Thursday, June 03, 2010

Small Ball via Radio, plus Galaraggian Musings

So, in an unfortunate scheduling coincidence, the Altoona Curve are playing their annual 3-game series up in New Britain this week, not a good time for me to go see them. Or rather, to have time to twist anyone's arm to go see them with me. (I'd have given it a last-minute shot today, but there's been a severe thunderstorm warning for the Hartford area since this afternoon. I doubt anyone I know would still consider a double-A baseball game under that threat.) It's actually turned out to be a beautiful evening, and I was really tempted to grab a Zipcar and drive up there after work. But despite the draw of a Tim Alderson start and a recent Hector-Gimenez-led surge of offense, I didn't think I want to see myself as a guy who hangs out alone at minor-league baseball games.

So instead I've made a summer-appropriate snack (strawberries, crackers with blue cheese, toasted pecans, asparagus, Smuttynose IPA) and have settled in the living room to listen to the game on internet radio. Did you know you can listen to Altoona Curve games on the radio online? I did not know that till this evening. That's the most useful thing I'm going to tell you tonight. I'm not exaggerating. They run radio ads for Yuengling and Isaly's chipped ham.

But all of this is small potatoes. Obviously, all eyes on the baseball world have been on the Armando Galarraga incident yesterday. My thinking on the topic goes like this:
1. First of all, I feel really bad for Jim Joyce, who clearly feels terrible about everything. This must be one of those situations where the umpire is watching for the feet and listening for the throw to hit the glove -- like they always do -- but where the throw is too soft for that to work well. Galarraga doesn't make that catch too cleanly, either, and the play is a lot closer than most people are making it out to be. Clearly enough it's a missed call, but it seems less egregious to me than everyone's saying. In a way, Joyce deserves credit for making that call honestly and not intentionally giving the play to Galarraga so as not to spike the perfect game.

2. It sounds like everyone's handling the situation really well, especially Joyce and Galarraga. The lack of bitterness is refreshing, especially by professional sports standards.

3. Isn't this one of the least probable things ever to happen in a baseball game? Like, a perfect game plus an unambiguous blown call by an umpire, with two outs in the ninth? Aren't people talking past how unbelievably weird this is? If you ask me, this makes the game more historic, not less historic. Anyway, apparently we have normal perfect games all the time now.

4. On another level, what's the difference between an actual perfect game and a game that literally everyone agrees is exactly like an actual perfect game except for a blown call irrelevant to the outcome? It's not like what's at stake is the actual nature of Galarraga's game. He hasn't had anything really tangible stolen from him, except posterity. And even if he's not written up in the history books, I doubt that connoisseurs of baseball history are going to forget about him (see issue #3).

In short, I'd say that for the sake of uniqueness, good will, and lack of metaphysical pertinence, we should play the ball where it lies and appreciate the game for its own character. No one would ever have predicted it, and maybe it's even metaphoric for something.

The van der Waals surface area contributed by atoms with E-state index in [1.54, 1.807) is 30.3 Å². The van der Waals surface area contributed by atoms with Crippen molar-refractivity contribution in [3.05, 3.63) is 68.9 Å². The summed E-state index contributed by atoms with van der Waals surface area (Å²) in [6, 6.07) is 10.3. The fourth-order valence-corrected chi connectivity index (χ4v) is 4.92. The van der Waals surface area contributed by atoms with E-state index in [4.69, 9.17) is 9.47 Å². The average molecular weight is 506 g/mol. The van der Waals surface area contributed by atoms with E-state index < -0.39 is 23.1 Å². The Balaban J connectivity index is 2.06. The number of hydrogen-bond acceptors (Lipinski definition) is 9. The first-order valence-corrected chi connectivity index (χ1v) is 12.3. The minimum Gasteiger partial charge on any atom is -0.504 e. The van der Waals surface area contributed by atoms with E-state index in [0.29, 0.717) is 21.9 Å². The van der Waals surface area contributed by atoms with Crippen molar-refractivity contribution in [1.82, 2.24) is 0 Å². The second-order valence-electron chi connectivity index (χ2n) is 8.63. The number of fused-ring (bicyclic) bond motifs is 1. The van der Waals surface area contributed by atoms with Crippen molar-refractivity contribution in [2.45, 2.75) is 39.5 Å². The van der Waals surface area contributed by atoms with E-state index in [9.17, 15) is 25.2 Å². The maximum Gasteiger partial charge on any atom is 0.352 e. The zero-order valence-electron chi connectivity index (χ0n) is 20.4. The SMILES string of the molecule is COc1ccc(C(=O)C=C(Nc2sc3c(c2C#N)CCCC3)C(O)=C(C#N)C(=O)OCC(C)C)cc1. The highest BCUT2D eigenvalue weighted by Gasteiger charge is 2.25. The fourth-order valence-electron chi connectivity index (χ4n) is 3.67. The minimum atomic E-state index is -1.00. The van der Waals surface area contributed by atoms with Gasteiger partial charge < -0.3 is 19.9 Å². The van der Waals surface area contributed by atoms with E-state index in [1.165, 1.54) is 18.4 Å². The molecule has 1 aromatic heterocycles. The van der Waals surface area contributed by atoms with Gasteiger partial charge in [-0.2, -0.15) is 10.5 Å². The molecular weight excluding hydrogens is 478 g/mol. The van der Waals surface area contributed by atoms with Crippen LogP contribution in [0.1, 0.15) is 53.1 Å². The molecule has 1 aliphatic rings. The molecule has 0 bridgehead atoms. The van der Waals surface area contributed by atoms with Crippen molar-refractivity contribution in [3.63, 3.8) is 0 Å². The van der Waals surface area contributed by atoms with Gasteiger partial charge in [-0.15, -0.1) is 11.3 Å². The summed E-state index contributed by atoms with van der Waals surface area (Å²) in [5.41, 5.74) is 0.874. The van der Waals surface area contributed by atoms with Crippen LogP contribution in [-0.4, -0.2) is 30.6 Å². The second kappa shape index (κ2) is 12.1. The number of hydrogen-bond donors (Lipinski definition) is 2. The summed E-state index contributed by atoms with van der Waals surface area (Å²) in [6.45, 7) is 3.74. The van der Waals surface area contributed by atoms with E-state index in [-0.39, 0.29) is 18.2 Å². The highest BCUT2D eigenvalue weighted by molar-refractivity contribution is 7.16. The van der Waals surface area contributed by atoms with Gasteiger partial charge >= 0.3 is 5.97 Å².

Although it's a damn good thing Galarraga got that 28th out without any fuss: that guy rips a double into the gap and you've got some less pleasant food for thought.


Blogger said...

It’s a shame Galarraga lost his bid for a perfect game on Jim Joyce’s blown call. It would have been the third such game thrown in the majors this year, and the season is only approximately one-third over! This is amazing when you consider that this is the first year in baseball’s modern era that saw not one but TWO perfect games thrown.

Major League Baseball definitely needs to take a look at expanding the use of instant replay because of this incident. I am always amazed at the fact that serious events seem to always bring about changes. This applies to many areas, not just sports.

6/03/2010 8:36 PM  
Blogger nate said...

Really good thoughts on the Galarraga game. I should be packing up and driving down to Kyle's house right now, but briefly: Well said on #s 2 and 3. Re: #1, it's a good time to recommend (again) Bruce Weber's "As They See 'em", which paints a really good portrait of professional umpires, both sympathetic and not. His section on what Don Denkinger went through after blowing a key call in the 1985 World Series is very germane to the present situation, although I suspect the reaction will be calmer. I may quibble with you later on #4.

Re: the robopost above, I'm kind of tired of isolated high-profile incidents prompting calls for increased use of instant replay. Pat Lackey ends an otherwise very solid post on the Galarraga incident on that note, sounding a familiar note that the "human element" should be taken out of officiating when possible. But -- though I don't know what goes on in the NHL -- you don't need to look further than the NFL's instant replay habits to gauge the risk that you just bump the human element up into the domain of judging video evidence. To echo your #3, a visibly incorrect call with two outs in the 9th inning of a perfect game is a preposterously clear-cut instance. But in the game-to-game grind of a whole season I suspect that new and technologically advanced ways of watching the watchers will just spread most of the existing grief around, with perversely greater frustration (familiar to football) rising from the fact that the mistake is that much further removed from the action on the field.

6/03/2010 9:35 PM  

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